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Mr. Planemaker's Flying Machine [Kindle Edition]

Shelagh Watkins
4.5 out of 5 stars  See all reviews (15 customer reviews)

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Book Description

Dell and Emmelisa Planemaker are two ordinary children who lead uneventful lives in a small town in Lancashire until they discover a unique computer that takes them on an extraordinary journey. They are guided by a strange-looking man from a far-off distant planet who helps them to undergo a tough space mission: to follow their father's Trail of Light.

Review by John C. Brown, Astronomer Royal for Scotland:

Except for those with a phobia, flying has always been the stuff of dreams among all ages and, in this age of technological wonders, flying in space has become an integral part of this dreamland. As well as being the stuff of daring do, flying is full of mystery and laden with symbolic escapism, lifting us above the daily grind of adulthood and the growing fears of childhood, and human pettinesses, from gossip to bullying, which detracts all age groups from the joy of living.

In Mr. Planemaker's Flying Machine, Shelagh Watkins takes us on a flight of fancy, both metaphorical and literal, through these dreams, fears and joys. We are taken rolling and looping in skies through clouds of bereavement, sibling antagonism, and human spitefulness, into a brighter but mysterious world of computer systems, then onward and upward into the heavens and among the planets themselves. Closure of the stormy sky issues, through which child heroes Emmelisa and Dell have struggled, is eventually approached in the final pursuit of Mr. Planemaker's physics-defying Trail of Light, during which we are constantly surprised.

While all this may sound a bit heavy for kids to read or for a bed-time story, and while it is thought provoking for adults, the yarn is a compulsive tale for kids, spun around daily routines and banalities mixed with fantasy elements and outrageous characters. The unashamedly corny names for the latter will bring a chuckle even to the sworn pun-hater like me. Who has not known a school brat like Mayja Troublemaker and someone with as little spark as her uncle Verry Boringman?

The escape route from these pains in the neck emerges gradually via a series of encounters, first at a strange house being worked on by Anne R Keytect, Bill Dare, Joy Nair and Dek Orator of Dream Homes Inc, then on to Whiz Kid Computer Maintenance in Virtual Realty. Mr. Wizard Kidd leads us further into Hardwareland where many of the workings of computer operating systems are revealed to us with greater insight than many a manual, though in this case the user interface smacks more of magic than of a keyboard.

In the CPU building things rapidly progress toward the (virtual) reality of the Planemaker's Flying Machine PH1. Then, at an ever increasing rate we head with Emmelisa for space itself, with the help of valet Sue Tassistant, coordinator Mish Oncontrol, and master pilot/instructor Astrow Naught. Thereafter, on a solar system tour, some of the strands of the story are tied up, in ways readers must find for themselves or I will spoil the climax.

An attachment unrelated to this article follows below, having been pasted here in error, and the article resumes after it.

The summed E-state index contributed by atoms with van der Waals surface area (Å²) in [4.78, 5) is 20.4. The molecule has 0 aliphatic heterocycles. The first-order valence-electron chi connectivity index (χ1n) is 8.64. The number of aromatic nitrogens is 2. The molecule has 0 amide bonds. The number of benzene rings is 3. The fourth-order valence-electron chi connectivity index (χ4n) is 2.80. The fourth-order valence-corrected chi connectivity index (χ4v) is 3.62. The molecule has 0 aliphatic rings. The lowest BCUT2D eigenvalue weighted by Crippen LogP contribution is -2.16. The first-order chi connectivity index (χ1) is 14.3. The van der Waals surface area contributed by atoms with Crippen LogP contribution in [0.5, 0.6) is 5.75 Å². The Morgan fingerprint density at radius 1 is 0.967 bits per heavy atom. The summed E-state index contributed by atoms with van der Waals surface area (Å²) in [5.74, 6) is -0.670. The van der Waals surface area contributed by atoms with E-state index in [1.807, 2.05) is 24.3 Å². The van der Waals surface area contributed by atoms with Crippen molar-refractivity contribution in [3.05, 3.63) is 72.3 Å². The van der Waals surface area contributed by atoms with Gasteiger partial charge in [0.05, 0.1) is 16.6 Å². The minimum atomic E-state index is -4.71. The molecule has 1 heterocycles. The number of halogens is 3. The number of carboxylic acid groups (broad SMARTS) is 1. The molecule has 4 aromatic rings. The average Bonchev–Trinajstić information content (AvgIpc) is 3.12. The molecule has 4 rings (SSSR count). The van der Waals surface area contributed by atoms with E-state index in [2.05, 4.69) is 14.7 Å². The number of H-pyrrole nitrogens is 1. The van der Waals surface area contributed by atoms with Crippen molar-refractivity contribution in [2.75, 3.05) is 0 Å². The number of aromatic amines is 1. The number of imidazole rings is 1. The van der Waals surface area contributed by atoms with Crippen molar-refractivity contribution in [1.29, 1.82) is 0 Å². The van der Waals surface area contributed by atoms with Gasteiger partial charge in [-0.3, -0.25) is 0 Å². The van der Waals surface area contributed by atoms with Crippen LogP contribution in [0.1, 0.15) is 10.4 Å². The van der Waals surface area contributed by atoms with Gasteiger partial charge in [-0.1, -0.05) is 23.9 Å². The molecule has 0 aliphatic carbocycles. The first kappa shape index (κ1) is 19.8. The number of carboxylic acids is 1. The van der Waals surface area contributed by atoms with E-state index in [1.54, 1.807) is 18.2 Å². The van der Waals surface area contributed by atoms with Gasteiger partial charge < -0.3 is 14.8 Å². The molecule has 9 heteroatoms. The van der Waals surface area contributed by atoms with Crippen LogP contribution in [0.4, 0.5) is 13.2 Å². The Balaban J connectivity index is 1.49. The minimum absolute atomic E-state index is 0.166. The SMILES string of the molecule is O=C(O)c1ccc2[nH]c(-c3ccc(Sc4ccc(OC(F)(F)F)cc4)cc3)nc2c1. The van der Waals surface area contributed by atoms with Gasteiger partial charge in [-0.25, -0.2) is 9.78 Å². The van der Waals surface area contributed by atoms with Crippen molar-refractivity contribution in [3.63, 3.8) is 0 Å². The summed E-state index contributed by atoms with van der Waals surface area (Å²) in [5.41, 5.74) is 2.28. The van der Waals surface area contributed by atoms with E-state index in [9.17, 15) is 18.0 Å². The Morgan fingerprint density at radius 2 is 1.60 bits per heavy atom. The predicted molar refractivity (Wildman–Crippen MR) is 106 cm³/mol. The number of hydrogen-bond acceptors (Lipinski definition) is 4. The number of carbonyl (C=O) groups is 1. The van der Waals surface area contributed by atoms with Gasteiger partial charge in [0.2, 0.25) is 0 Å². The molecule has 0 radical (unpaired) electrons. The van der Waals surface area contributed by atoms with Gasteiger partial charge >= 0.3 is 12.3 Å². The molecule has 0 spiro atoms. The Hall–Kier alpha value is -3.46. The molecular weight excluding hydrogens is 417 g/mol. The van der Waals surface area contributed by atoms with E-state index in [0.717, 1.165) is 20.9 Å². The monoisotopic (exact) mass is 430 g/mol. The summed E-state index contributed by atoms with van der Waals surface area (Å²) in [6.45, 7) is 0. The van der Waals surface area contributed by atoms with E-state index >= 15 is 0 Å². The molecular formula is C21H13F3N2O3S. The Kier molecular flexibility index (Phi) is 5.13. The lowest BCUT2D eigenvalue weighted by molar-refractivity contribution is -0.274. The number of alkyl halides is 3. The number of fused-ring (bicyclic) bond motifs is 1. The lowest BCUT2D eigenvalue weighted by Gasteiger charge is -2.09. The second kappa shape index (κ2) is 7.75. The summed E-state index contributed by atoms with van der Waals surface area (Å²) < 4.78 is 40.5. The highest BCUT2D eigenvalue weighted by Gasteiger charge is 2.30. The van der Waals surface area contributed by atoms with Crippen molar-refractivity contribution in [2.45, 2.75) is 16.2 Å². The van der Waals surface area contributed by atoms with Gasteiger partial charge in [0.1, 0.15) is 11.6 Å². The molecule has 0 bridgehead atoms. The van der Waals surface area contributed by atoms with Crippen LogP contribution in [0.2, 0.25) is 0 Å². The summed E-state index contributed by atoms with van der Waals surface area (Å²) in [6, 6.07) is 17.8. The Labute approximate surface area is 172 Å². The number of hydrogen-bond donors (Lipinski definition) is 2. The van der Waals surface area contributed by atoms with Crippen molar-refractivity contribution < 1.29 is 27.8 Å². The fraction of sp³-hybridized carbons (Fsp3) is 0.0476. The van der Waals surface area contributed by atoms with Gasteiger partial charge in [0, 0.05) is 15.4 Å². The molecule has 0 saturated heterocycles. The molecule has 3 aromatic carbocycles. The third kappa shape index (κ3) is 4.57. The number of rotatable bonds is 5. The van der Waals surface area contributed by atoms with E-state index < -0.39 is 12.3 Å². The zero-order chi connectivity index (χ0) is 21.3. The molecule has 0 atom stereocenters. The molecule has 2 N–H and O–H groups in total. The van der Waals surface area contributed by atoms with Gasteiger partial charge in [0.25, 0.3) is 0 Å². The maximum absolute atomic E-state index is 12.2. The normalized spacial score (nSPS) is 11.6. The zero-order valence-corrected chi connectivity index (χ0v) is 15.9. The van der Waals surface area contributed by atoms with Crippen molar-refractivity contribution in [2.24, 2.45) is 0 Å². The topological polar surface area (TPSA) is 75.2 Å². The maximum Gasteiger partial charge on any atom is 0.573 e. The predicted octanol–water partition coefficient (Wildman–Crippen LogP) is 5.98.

So, in the end, what does it all mean? I am not sure that I know, or even that Shelagh Watkins does, though surely Cosmos Planemaker the magical family cat knows, if anyone does. What I do know is that this is a refreshing and unusual kids' story which I, as a hard-nosed scientist — albeit with magic as a hobby — had to read to the end, and that it will likewise enthrall children readers and bed-time story tellers alike. So buy it, lie back, and enjoy it with, or even without the kids.


Product Details

  • File Size: 2137 KB
  • Print Length: 197 pages
  • Publisher: Mandinam Press (January 13, 2014)
  • Sold by: Amazon Digital Services, Inc.
  • Language: English
  • ASIN: B0046REN9M
  • Text-to-Speech: Enabled
  • X-Ray:
  • Lending: Enabled
  • Amazon Best Sellers Rank: #19,884 Free in Kindle Store (See Top 100 Free in Kindle Store)
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Customer Reviews

4.5 out of 5 stars
(15)
4.5 out of 5 stars
Most Helpful Customer Reviews
28 of 33 people found the following review helpful
3.0 out of 5 stars Meh August 13, 2011
Format:Kindle Edition|Verified Purchase
It began well, kind of like A Wrinkle in Time meets Tron. But towards the middle it just became a long winded lesson on how computers and the solar system works. And then it just ends. Very little closure or explanation. I think the author has potential, but the story still has a lot of work left. Pretty disappointed.
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23 of 30 people found the following review helpful
By KDD
Format:Kindle Edition|Verified Purchase
This book really had two parts: about 1/3 with the children's father as the central character and then 2/3 focusing on the children.

The first part was enjoyable. The style reminded me of certain sweet books I read when I was young or sweet children's stories I saw on video with my kids when they were little. The story had enough little twists to keep my interest and seemed to provide something I look for in a good book: creativity.

The second part started out in the same vein, but once the children entered a different world, it began to ramble and drift and it was difficult to figure out the point of it all. The ending was abrupt and didn't really seem to be an ending at all.